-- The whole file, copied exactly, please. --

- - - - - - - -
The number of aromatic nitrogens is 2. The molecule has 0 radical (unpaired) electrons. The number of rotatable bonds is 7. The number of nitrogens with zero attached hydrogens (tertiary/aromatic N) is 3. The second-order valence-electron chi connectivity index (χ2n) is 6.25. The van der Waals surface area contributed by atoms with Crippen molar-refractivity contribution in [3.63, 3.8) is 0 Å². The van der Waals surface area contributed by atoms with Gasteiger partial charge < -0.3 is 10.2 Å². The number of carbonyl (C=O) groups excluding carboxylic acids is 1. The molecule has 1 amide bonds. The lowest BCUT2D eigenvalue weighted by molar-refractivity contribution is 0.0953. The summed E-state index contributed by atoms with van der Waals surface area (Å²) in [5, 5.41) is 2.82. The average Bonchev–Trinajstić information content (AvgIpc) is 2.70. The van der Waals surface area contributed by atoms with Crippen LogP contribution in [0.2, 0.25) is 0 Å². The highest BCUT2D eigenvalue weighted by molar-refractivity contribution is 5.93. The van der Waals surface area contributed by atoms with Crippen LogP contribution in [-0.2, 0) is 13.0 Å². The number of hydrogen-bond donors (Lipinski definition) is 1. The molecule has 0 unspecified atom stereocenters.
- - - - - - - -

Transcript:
The number of aromatic nitrogens is 2. The molecule has 0 radical (unpaired) electrons. The number of rotatable bonds is 7. The number of nitrogens with zero attached hydrogens (tertiary/aromatic N) is 3. The second-order valence-electron chi connectivity index (χ2n) is 6.25. The van der Waals surface area contributed by atoms with Crippen molar-refractivity contribution in [3.63, 3.8) is 0 Å². The van der Waals surface area contributed by atoms with Gasteiger partial charge < -0.3 is 10.2 Å². The number of carbonyl (C=O) groups excluding carboxylic acids is 1. The molecule has 1 amide bonds. The lowest BCUT2D eigenvalue weighted by molar-refractivity contribution is 0.0953. The summed E-state index contributed by atoms with van der Waals surface area (Å²) in [5, 5.41) is 2.82. The average Bonchev–Trinajstić information content (AvgIpc) is 2.70. The van der Waals surface area contributed by atoms with Crippen LogP contribution in [0.2, 0.25) is 0 Å². The highest BCUT2D eigenvalue weighted by molar-refractivity contribution is 5.93. The van der Waals surface area contributed by atoms with Crippen LogP contribution in [-0.2, 0) is 13.0 Å². The number of hydrogen-bond donors (Lipinski definition) is 1. The molecule has 0 unspecified atom stereocenters.